The proceeding to register title is a chancery proceeding, and, except as otherwise provided by statute, is governed by the rules of chancery practice. (Troyer v. Erdman, 320 Ill. 140.) Section 15 of the act concerning land titles provides that “the application for registration may be made to any court having chancery jurisdiction in the county where the land is situated, and such court shall have power to inquire into the conditions of the title to and any interest in the land and any lien or encumbrance thereon, and to make all such orders, judgments and decrees as may be necessary to determine, establish and declare the title 01-interest, legal or equitable, as against all persons, known or unknown, and all liens and encumbrances existing thereon, whether by law, contract, judgment, mortgage, trust deed or otherwise, and to declare the order and preferences as between the same, and to remove clouds from the title.” It is admitted that Donnelly takes the title of the Grzybeks with full knowledge of the claims of Dumanowski and that he stands in the shoes of the Grzybeks with respect to Dumanowski’s right to an accounting. Dumanowski has paid some of the encumbrances which stood against the property when the Grzybeks got title to it in 1918, and he has collected all the income from it since October of that year. The court properly ordered an accounting and properly registered the title in appellee subject to the rights of Dumanowski and the Grzybeks as shown by the accounting. It was likewise proper for the court to decree the issuance of a writ of assistance to put Donnelly in possession of the *490premises. (Harding v. Fuller, supra.) This is not a proceeding under section 94 of the act, and so Purchase v. Village of DesPlaines, 324 Ill. 584, has no application.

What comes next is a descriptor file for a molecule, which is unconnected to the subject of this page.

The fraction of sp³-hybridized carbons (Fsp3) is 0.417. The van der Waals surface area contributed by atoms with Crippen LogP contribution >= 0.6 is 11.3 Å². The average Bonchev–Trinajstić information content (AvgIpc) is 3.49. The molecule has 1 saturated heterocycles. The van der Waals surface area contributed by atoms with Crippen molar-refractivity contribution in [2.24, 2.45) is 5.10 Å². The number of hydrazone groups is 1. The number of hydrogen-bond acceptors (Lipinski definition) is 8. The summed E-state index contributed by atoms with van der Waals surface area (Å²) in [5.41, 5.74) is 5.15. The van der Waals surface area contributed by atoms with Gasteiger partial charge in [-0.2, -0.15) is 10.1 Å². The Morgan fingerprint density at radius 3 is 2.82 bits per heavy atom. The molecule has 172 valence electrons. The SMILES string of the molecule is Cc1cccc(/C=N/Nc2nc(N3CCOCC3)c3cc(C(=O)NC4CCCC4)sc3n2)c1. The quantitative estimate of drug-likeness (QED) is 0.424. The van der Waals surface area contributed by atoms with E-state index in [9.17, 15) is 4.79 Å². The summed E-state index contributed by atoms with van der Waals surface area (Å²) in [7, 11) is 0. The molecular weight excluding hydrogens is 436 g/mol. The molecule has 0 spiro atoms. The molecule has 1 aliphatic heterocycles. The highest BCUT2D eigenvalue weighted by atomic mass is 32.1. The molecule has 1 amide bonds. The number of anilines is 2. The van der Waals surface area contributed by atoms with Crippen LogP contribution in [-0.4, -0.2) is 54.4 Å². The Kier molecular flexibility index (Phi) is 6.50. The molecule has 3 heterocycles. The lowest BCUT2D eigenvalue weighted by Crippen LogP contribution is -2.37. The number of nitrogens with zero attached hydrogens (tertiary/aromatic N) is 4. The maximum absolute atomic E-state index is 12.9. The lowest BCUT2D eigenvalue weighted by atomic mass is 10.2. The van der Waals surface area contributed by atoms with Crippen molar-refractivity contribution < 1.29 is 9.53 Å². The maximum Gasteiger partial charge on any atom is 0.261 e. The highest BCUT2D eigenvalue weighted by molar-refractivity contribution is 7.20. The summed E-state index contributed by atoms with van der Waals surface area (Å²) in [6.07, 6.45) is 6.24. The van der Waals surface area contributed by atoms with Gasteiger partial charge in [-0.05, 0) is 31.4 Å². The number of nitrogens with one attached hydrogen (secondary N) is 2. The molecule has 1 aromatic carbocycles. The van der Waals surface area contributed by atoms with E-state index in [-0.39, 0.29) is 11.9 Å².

The record being free from prejudicial error, the decree of the circuit court is affirmed.